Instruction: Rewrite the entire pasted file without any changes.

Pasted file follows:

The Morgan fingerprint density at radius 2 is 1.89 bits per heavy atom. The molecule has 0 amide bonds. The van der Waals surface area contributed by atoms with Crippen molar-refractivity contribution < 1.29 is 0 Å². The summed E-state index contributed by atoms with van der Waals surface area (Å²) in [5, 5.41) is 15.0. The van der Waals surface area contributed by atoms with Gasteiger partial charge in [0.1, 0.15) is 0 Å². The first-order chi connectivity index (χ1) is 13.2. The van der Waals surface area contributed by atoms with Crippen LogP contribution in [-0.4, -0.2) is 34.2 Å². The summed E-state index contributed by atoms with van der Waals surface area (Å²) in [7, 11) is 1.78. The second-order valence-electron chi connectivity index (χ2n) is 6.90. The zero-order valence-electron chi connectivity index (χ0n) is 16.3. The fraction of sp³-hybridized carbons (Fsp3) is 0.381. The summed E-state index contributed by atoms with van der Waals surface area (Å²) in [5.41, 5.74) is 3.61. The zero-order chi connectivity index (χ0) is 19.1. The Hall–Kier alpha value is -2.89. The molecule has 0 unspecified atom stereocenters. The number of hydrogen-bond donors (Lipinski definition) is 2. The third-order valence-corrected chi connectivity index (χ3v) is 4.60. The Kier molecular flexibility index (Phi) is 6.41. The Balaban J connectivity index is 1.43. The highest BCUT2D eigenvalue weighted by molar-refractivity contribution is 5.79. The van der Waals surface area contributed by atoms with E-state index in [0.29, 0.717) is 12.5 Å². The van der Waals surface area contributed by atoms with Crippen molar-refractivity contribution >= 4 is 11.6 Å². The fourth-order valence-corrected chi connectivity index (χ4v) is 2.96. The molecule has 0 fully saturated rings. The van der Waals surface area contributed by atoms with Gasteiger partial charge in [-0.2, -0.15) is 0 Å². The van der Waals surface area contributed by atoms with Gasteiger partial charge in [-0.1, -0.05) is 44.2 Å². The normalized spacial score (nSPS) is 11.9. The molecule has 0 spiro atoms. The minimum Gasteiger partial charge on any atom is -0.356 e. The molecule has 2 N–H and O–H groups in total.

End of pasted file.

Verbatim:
The Morgan fingerprint density at radius 2 is 1.89 bits per heavy atom. The molecule has 0 amide bonds. The van der Waals surface area contributed by atoms with Crippen molar-refractivity contribution < 1.29 is 0 Å². The summed E-state index contributed by atoms with van der Waals surface area (Å²) in [5, 5.41) is 15.0. The van der Waals surface area contributed by atoms with Gasteiger partial charge in [0.1, 0.15) is 0 Å². The first-order chi connectivity index (χ1) is 13.2. The van der Waals surface area contributed by atoms with Crippen LogP contribution in [-0.4, -0.2) is 34.2 Å². The summed E-state index contributed by atoms with van der Waals surface area (Å²) in [7, 11) is 1.78. The second-order valence-electron chi connectivity index (χ2n) is 6.90. The zero-order valence-electron chi connectivity index (χ0n) is 16.3. The fraction of sp³-hybridized carbons (Fsp3) is 0.381. The summed E-state index contributed by atoms with van der Waals surface area (Å²) in [5.41, 5.74) is 3.61. The zero-order chi connectivity index (χ0) is 19.1. The Hall–Kier alpha value is -2.89. The molecule has 0 unspecified atom stereocenters. The number of hydrogen-bond donors (Lipinski definition) is 2. The third-order valence-corrected chi connectivity index (χ3v) is 4.60. The Kier molecular flexibility index (Phi) is 6.41. The Balaban J connectivity index is 1.43. The highest BCUT2D eigenvalue weighted by molar-refractivity contribution is 5.79. The van der Waals surface area contributed by atoms with E-state index in [0.29, 0.717) is 12.5 Å². The van der Waals surface area contributed by atoms with Crippen molar-refractivity contribution >= 4 is 11.6 Å². The fourth-order valence-corrected chi connectivity index (χ4v) is 2.96. The molecule has 0 fully saturated rings. The van der Waals surface area contributed by atoms with Gasteiger partial charge in [-0.2, -0.15) is 0 Å². The van der Waals surface area contributed by atoms with Gasteiger partial charge in [-0.1, -0.05) is 44.2 Å². The normalized spacial score (nSPS) is 11.9. The molecule has 0 spiro atoms. The minimum Gasteiger partial charge on any atom is -0.356 e. The molecule has 2 N–H and O–H groups in total.